Carolyn Kuan returns to conduct the San Francisco Symphony Chinese New Year Concert for the fifth year in a row this year. Kuan recently concluded her tenure as Associate Conductor of the Seattle Symphony Orchestra. She has also been Artist-in-Residence with the New York City Ballet, Assistant Conductor of the North Carolina Symphony Orchestra, and Assistant Conductor of the Baltimore Opera Company. A keen advocate of new music, she has served as Assistant Conductor for the Cabrillo Festival of Contemporary Music under Music Director Marin Alsop since 2003. She was the first woman to be awarded the Herbert von Karajan Conducting Fellowship by the Herbert von Karajan Centrum and American Austrian Foundation in 2003. Her 2010-11 season highlights include her debuts with the Hartford Symphony, Hong Kong Philharmonic, Louisville Orchestra, Chattanooga Symphony, and Tacoma Opera. She also has return conducting engagements at the Baltimore Symphony, Seattle Symphony, and New York City Ballet, and plans two recording projects for Naxos Records. Carolyn Kuan has helped raised awareness of conservation and the environment through the multimedia production Life: A Journey Through Time. The project, developed by the Cabrillo Festival of Contemporary Music, features music by Philip Glass and images by famed photographer Frans Lanting. She is a native of Taiwan.
Born in the Xilingoro region of Inner Mongolia, Li Bo began performing on the morin khuur (horse-head fiddle) at age 10, and became a professional performer at age 15. He is now considered to be one of the world’s leading morin khuur performers, and has been an effective ambassador of his native land, sharing his artistry and the many unique qualities of his instrument. Li Bo has given more than a thousand concerts around the world and has performed with many well-known ensembles, including the Chinese National Symphony Orchestra, Northern German Philharmonic Orchestra, and Tokyo Philharmonic. He is the founder of the Morin Khuur NPO Foundation, which is dedicated to promoting and preserving the cultural heritage of his homeland. He performs his own composition, Tale of Matou Qin, in the Chinese New Year concert.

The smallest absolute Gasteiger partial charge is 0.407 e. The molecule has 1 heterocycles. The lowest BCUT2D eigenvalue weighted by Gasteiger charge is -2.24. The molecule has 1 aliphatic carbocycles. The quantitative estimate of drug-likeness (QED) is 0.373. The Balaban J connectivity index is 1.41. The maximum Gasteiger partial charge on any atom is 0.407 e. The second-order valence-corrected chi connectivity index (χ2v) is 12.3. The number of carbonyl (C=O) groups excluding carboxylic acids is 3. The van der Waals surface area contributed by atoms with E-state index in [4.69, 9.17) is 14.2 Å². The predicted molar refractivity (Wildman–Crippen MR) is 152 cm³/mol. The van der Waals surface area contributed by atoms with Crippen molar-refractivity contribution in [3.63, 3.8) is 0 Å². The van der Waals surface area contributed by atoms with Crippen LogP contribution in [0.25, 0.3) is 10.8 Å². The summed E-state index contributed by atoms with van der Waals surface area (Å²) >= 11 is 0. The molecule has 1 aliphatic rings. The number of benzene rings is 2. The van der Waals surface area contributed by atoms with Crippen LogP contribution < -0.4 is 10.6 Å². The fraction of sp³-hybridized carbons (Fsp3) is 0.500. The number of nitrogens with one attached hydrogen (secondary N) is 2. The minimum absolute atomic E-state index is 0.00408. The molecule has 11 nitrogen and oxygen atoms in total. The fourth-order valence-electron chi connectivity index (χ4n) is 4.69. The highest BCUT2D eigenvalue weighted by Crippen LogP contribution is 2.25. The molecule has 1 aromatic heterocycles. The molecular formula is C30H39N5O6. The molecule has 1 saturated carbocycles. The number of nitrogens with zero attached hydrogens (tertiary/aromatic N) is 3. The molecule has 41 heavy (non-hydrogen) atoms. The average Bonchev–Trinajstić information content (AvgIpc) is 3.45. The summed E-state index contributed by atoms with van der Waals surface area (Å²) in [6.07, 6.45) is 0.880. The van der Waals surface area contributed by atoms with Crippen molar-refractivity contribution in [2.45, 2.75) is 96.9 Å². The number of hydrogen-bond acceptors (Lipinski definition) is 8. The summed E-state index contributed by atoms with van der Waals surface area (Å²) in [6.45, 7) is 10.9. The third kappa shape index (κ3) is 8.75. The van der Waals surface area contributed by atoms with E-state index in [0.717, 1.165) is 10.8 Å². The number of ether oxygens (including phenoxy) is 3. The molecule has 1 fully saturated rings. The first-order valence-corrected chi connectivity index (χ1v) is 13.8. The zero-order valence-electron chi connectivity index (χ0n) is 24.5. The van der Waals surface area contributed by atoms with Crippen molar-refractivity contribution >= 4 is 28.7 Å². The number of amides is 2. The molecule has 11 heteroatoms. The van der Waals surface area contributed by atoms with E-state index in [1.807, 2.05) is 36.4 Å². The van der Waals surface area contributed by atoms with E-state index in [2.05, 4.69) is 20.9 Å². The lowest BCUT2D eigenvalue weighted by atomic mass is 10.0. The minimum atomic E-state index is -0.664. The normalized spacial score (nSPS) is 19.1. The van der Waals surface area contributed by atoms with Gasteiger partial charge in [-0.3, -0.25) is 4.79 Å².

Violinist Ray Chen recently made his recital debuts at the Kennedy Center in Washington, D. C. and the Merkin Hall in New York, and won both the Queen Elisabeth Competition (2009) and the Yehudi Menuhin Competition (2008). Born in Taiwan and raised in Australia, Chen plays the “Huggins” Stradivarius, on loan from The Nippon Music Foundation, and the 1721 Stradivarius known as “The Macmillan,” provided as part of the award for winning the 2008-09 Young Concert Artists International Auditions in New York. His performance at the 2009 Aspen Music Festival resulted in engagements to perform with the Mariinsky Theatre Orchestra in St. Petersburg as well as at the opening concert of the 2010 Menuhin Competition in Oslo. Ray Chen’s recent and upcoming engagements also include a performance with the Taipei Symphony at the World Expo in Shanghai, a North American orchestral debut with the New Jersey Symphony, and concerts with the Orchestre National de Lille, Deutsche Symphonie Berlin, and Sydney Symphony. Chen will also be the featured soloist of the Rostropovich Festival in Moscow.
February 3, 2011 begins the Year of the Rabbit. Those born under this fourth position in the Chinese Zodiac embody the character traits of creativity, compassion, and friendliness. Rabbits shun conflict and tend to avoid risk taking. They adore home life and its comforts. Rabbits excel in communications careers, making good writers, publishers, publicists, and therapists. Those born in 1999, 1987, 1975, 1963, 1951, and 1939 were born under the sign of the Rabbit.